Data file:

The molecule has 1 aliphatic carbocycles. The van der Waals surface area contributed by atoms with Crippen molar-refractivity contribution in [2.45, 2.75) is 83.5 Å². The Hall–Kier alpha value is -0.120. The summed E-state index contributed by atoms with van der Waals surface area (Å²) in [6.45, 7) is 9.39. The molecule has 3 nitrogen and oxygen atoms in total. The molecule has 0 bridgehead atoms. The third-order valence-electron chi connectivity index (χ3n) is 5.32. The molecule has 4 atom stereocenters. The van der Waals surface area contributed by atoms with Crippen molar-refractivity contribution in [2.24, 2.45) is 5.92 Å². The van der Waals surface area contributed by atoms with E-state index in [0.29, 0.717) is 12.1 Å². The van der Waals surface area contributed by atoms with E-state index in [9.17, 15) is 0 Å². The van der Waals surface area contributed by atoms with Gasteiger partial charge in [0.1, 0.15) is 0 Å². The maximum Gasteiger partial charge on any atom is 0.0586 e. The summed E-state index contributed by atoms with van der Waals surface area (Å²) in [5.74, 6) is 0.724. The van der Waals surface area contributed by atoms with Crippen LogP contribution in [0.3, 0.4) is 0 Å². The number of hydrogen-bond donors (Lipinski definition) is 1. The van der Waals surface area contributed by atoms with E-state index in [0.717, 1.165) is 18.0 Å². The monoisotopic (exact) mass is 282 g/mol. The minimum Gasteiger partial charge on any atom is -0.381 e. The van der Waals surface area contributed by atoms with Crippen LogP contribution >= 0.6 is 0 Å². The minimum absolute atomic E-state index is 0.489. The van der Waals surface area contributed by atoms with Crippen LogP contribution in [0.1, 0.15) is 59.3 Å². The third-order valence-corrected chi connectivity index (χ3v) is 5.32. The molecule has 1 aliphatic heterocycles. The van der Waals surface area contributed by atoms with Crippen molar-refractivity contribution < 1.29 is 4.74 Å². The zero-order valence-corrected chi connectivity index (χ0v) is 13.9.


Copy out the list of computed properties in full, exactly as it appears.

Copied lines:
The molecule has 1 aliphatic carbocycles. The van der Waals surface area contributed by atoms with Crippen molar-refractivity contribution in [2.45, 2.75) is 83.5 Å². The Hall–Kier alpha value is -0.120. The summed E-state index contributed by atoms with van der Waals surface area (Å²) in [6.45, 7) is 9.39. The molecule has 3 nitrogen and oxygen atoms in total. The molecule has 0 bridgehead atoms. The third-order valence-electron chi connectivity index (χ3n) is 5.32. The molecule has 4 atom stereocenters. The van der Waals surface area contributed by atoms with Crippen molar-refractivity contribution in [2.24, 2.45) is 5.92 Å². The van der Waals surface area contributed by atoms with E-state index in [0.29, 0.717) is 12.1 Å². The van der Waals surface area contributed by atoms with E-state index in [9.17, 15) is 0 Å². The van der Waals surface area contributed by atoms with Gasteiger partial charge in [0.1, 0.15) is 0 Å². The maximum Gasteiger partial charge on any atom is 0.0586 e. The summed E-state index contributed by atoms with van der Waals surface area (Å²) in [5.74, 6) is 0.724. The van der Waals surface area contributed by atoms with Crippen LogP contribution in [0.3, 0.4) is 0 Å². The number of hydrogen-bond donors (Lipinski definition) is 1. The van der Waals surface area contributed by atoms with E-state index in [0.717, 1.165) is 18.0 Å². The monoisotopic (exact) mass is 282 g/mol. The minimum Gasteiger partial charge on any atom is -0.381 e. The van der Waals surface area contributed by atoms with Crippen LogP contribution >= 0.6 is 0 Å². The minimum absolute atomic E-state index is 0.489. The van der Waals surface area contributed by atoms with Crippen LogP contribution in [0.1, 0.15) is 59.3 Å². The third-order valence-corrected chi connectivity index (χ3v) is 5.32. The molecule has 1 aliphatic heterocycles. The van der Waals surface area contributed by atoms with Crippen molar-refractivity contribution < 1.29 is 4.74 Å². The zero-order valence-corrected chi connectivity index (χ0v) is 13.9.